-- --, --
The treatment, vertebroplasty, injects an acrylic cement into bones in the spinal column to ease the pain from cracks caused by osteoporosis, the bone-thinning disorder common in older people.
Doctors began performing it in this country in the 1990s, patients swore by it ― some reporting immediate relief from terrible pain ― and it soon caught on, without any rigorous trials to determine whether it really worked.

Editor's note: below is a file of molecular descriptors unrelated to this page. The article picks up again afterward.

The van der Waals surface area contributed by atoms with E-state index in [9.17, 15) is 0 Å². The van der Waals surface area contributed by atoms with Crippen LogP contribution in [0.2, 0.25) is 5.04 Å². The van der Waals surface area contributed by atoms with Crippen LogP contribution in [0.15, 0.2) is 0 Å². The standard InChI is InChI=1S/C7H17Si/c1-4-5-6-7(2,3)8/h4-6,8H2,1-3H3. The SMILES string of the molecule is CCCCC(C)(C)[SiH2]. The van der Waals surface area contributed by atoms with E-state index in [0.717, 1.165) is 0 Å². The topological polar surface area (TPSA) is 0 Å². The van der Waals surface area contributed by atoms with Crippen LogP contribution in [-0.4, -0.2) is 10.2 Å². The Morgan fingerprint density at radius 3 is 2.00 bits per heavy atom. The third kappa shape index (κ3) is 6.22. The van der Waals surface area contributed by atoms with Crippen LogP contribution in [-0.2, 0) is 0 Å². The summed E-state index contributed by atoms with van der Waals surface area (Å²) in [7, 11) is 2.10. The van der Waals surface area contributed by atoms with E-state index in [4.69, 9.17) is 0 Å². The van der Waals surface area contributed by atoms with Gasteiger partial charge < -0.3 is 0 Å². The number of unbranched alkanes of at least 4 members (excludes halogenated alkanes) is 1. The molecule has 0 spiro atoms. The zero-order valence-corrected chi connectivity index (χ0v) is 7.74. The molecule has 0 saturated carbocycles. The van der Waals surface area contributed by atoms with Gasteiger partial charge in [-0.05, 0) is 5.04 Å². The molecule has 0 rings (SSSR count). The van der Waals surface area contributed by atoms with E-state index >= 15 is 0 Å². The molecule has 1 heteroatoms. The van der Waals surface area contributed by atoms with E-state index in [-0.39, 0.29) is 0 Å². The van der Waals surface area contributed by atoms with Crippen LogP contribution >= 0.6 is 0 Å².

The studies of vertebroplasty, being published Thursday in The New England Journal of Medicine, found it no better than a placebo.
The researchers prepared cement even during the sham procedure, so patients would smell it and imagine they were receiving it. The Americans assessed the patients one month later, and the Australians at one week and at one, three and six months.
Vertebroplasty failed the test in both studies. The treated patients and the control group each had pain relief, but there was no difference between them.